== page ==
Madonna Something To Remember
Q: 4 Stars - Excellent - "...the best thing she has done in many a year..."
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- Released: November 7, 1995
- Originally Released: 1995
- Label: Warner Bros / WEA
Entertainment Weekly - 11/24/95, p.107"...By placing her greatest-hit ballads...in a new context--that is, separated from her more attention-getting dance music--Madonna reinvigorates them, which is just what a good best-of compilation is supposed to do..." - Rating: A
Q - 2/96, p.1094 Stars - Excellent - "...the best thing she has done in many a year..."
Melody Maker - 11/11/95, p.40"...she's obviously hoping to be remembered as sultry crooner rather than pouting disco queen....the breathless, steam-showered, snogtastic, Massive Attack-accompanied take on Marvin Gaye's 'I Want You' is irrefutably incredible..."
- 1.I Want You
- 2.I'll Remember
- 3.Take A Bow
- 4.You'll See
- 5.Crazy For You
- 6.This Used To Be My Playground
- 7.Live To Tell
- 8.Love Don't Live Here Anymore
- 9.Something To Remember
- 10.Forbidden Love
- 11.One More Chance
- 13.Oh Father
- 14.I Want You
SOMETHING TO REMEMBER is a collection of Madonna's ballads. It includes two new songs, "You'll See" and "One More Chance," and two versions of "I Want You," originally recorded for the Marvin Gaye tribute album INNER CITY BLUES, which was released three weeks earlier.
Personnel includes: Madonna (vocals); Dean Parks (acoustic guitar); Michael Thompson (electric guitar); Suzie Katayama (cello); David Foster, Jan Mullaney (keyboards); Simon Franglen (programming); Massive Attack.
Producers include: Nellee Hooper, Madonna, Patrick Leonard, Babyface, David Foster.
Engineers include: David Reitzas.
Recorded at Chartmaker Studios; Brooklyn Studios. Includes liner notes by Madonna.
Personnel: Dean Parks (acoustic guitar); Michael Hart Thompson , Michael Thompson (electric guitar); Suzie Katayama (cello); Jan Mullaney, David Foster (keyboards); Simon Franglen (Synclavier, programming).
Audio Mixer: Dave Reitzas.
Recording information: Brooklyn Studios; Chartmaker Studios; Los Angeles, CA.
Photographers: Dean Chamberlain; Mario Testino.
Arrangers: Madonna; Rob Mounsey; David Foster.
She can dance and she can jive, and most of the time that's why you buy Madonna records. She's our real-life dancing queen. So if buying an album advertised as her "Greatest Ballad Hits" strikes you as sort of like buying acoustic Abba, you're probably not alone.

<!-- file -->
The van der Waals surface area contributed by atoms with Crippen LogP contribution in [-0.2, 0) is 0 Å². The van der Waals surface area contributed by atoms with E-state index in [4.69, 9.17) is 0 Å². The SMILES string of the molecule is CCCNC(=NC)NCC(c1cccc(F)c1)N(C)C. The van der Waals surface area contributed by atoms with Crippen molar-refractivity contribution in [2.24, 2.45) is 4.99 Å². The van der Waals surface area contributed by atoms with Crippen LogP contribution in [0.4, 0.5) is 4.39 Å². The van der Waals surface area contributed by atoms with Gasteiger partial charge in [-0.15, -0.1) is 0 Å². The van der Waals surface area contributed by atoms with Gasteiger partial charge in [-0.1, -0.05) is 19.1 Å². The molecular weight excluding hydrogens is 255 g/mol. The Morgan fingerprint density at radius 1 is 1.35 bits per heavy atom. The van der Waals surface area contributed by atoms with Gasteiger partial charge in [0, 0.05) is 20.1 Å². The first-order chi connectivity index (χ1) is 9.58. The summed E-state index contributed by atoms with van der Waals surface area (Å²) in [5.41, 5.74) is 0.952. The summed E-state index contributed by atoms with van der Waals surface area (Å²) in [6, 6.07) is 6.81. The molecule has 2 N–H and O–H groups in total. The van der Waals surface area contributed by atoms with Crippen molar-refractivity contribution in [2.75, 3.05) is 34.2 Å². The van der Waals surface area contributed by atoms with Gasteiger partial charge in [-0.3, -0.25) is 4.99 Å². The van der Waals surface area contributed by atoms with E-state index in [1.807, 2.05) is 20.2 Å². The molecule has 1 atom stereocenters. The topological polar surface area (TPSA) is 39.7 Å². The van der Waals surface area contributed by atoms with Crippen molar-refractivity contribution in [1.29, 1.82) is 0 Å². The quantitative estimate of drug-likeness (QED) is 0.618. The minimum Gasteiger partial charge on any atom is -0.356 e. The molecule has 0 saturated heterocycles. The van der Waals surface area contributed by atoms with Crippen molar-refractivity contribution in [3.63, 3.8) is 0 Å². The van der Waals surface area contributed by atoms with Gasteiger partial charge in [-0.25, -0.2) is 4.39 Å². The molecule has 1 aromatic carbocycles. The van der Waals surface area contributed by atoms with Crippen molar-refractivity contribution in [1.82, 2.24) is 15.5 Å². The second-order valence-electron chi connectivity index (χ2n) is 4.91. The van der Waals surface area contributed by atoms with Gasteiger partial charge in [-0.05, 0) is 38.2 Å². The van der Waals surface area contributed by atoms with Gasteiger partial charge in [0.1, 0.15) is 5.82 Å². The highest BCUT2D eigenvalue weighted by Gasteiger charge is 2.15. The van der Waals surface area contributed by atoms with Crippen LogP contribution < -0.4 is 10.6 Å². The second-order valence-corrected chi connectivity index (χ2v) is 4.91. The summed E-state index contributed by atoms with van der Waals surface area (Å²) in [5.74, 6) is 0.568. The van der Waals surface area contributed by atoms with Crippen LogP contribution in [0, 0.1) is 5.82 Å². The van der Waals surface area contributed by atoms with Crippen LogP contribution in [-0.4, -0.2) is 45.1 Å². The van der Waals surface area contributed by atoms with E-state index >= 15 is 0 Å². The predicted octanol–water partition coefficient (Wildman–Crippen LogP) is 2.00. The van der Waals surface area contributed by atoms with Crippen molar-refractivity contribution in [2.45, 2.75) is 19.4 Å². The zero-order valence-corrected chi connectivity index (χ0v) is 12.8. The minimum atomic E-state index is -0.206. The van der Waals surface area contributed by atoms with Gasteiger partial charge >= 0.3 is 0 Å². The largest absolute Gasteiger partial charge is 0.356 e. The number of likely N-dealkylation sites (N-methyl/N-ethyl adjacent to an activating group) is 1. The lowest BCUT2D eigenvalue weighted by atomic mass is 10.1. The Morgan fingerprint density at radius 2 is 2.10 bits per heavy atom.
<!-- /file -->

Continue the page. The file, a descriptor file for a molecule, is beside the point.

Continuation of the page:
But ever since TRUE BLUE, Madonna has displayed a keen interest in pop orchestration and smoky, soulful singing. On the breakthrough "Live To Tell," she discovered the low end of her vocal range, while co-producer and co-writer Patrick Leonard built a psychedelic swell of keyboards, guitars and sound effects around her. It was like nothing she had done before, dealing directly with dark secrets, foreshadowing an adult pop sound that she'd stick by through all the twists, turns and trends that followed. SOMETHING TO REMEMBER collects such slow and mid-tempo tracks from the various nooks in which Madonna's hidden them (though most were singles, many had showed up in album form only on soundtracks), and shows off the dark chanteuse qualities that she has only intermittently gotten credit for.
Notice the almost Beatlesque harmonies and swooping strings of her 1994 hit "Take A Bow," the dream-like feel of the electric piano on the wistful "This Used To Be My Playground," or the epic feel of "Oh Father," which starts with a dance of classical strings before dipping to a soul-baring vocal about the causes and effects of child abuse. The three new songs on SOMETHING TO REMEMBER are formidable additions to this oeuvre. "You'll See," with its Spanish guitar flourishes and lyric about surviving a wrecked affair, is a direct sequel to "Take A Bow." "I Want You," a Marvin Gaye cover that also appears on the Gaye tribute album INNER CITY BLUES, is a stunning collaboration with UK's Massive Attack, taking Madonna into a trippy, spare realm that sounds like dub with strings. And "One More Chance" is, amazingly, almost acoustic Madonna--the dancing queen cast improbably as the strumming princess.